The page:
“If highly developed western businesses expand in the Third World, they invest in poor countries and provide jobs. In this transaction, however, Third World countries become partially or totally dependent upon the investing business, which entails negative consequences . . . In general, the multinationals’ influence is seen in their contribution in terms of investments, taxes, bonuses, and other charitable contributions if and when it suits them. They invariably try to bribe or intimidate host officials to create monopolies, even though this means tampering with the host country’s power apparatus both economically and politically. Whoever challenges their hegemony faces great personal risk: President Allende of Chile, a highly reform-minded and elected leader was overthrown and murdered by his military, which was believed to have been carrying out the orders of IT&T [ which was recently indicted for corrupt business practices] . . . [1999]

“Even if a Third World worker finds a job paying subsistence wages, he or she remains vulnerable, because of job insecurity, to employer blackmail. Economic investment in the Third World, however sizable, remains under the auspices of these multinationals and does not constitute progressive development [in spite of the claims put forth by the U.S. government and its involvement with GATT and NAFTA] . . . It creates serious wage stratification and differentials and, especially in smaller host economies, engenders inflation to such a degree that those who are unemployed or have low-paying jobs have to resort to illegal means to survive. Whenever or wherever these multinationals have been given a free hand, they create monopolies [illegal in the U.S.], pay the lowest possible wages [why we have a set minimum wage in the U.S.], fix prices [also illegal in the U.S.], and take excessive profits [considered immoral by many people]. Obviously, none of this benefits the host economy [except the politicians who accept the bribes and perks offered.] And so most of the Third World remains Third World, even almost fifty [or more] years after de Gaulle coined the term.” (Islamic Horizons, September/October 1996)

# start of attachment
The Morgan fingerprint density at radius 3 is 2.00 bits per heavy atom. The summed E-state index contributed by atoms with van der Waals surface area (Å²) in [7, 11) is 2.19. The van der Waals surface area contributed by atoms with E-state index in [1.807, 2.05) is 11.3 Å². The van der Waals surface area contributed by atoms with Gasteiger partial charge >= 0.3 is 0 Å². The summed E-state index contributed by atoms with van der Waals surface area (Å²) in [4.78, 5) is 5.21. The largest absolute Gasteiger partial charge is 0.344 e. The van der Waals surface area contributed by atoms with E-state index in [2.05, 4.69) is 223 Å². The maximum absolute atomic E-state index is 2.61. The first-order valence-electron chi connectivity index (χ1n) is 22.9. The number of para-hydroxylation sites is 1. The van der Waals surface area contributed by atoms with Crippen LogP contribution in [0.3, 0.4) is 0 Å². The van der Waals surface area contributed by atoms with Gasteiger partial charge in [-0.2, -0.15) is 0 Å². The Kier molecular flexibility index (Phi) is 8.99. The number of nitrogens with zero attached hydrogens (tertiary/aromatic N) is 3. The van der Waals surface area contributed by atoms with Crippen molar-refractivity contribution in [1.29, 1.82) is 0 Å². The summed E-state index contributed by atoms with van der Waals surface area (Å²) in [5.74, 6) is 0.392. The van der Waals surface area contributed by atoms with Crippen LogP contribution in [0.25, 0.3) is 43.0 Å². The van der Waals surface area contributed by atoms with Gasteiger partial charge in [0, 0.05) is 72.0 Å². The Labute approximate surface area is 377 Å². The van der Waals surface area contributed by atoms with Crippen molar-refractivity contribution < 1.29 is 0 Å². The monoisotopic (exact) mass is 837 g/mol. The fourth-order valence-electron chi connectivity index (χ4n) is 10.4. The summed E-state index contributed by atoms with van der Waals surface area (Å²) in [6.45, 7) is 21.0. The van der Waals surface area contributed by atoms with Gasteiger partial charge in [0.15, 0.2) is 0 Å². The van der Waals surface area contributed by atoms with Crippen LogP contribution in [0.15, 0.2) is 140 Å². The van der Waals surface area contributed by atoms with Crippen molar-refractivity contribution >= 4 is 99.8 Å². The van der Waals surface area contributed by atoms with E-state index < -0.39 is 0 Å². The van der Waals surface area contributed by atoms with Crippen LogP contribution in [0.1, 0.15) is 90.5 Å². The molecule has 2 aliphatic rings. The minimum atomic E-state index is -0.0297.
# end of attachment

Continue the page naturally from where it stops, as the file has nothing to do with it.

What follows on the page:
The turbulence in the Middle East will not end until America — the bully, the “Great Satan” — removes its presence and stops interfering in Middle Eastern culture, religion, politics, and economics.

Dawn Pisturino

1999

Published in Discussion Bulletin, March-April 1999. Featured on the Committee for Direct Democracy website and in the Committee for Direct Democracy Information Packet, 1998-2000.

2019 Response:

The world is a different place than 1999. Globalization, which propped up other countries and exploded corporate profits, hurt American workers. No matter how much Americans complained, no one listened. President Barack Obama told the American people that the jobs were not coming back and we should just get over it. Radical Islamists in the Middle East, who did not want Islam subsumed by secularism, turned to anti-American rhetoric and violence to make their message heard. We saw the rise of Al-Qaeda, ISIS, and the 9/11 attacks on American soil. The country went through a recession which seemed like it would never end. Donald Trump came along with his “Make America Great Again” message and won the 2016 election. Since then, he has been harassed and persecuted by the very same people and organizations who supported the global economy and ignored American workers. President Trump is making sure that the wealth is flowing TO America and American workers and not AWAY from America and American workers. Competition is the heart of capitalism. But competition has to benefit AMERICA and not just the other party. This is at the core of President Trump’s message.

Dawn Pisturino, June 3, 2019

Copyright 1999-2019 DawnPisturino. All Rights reserved.


2 responses to “Radical Writings: Political Corruption and Global Capitalism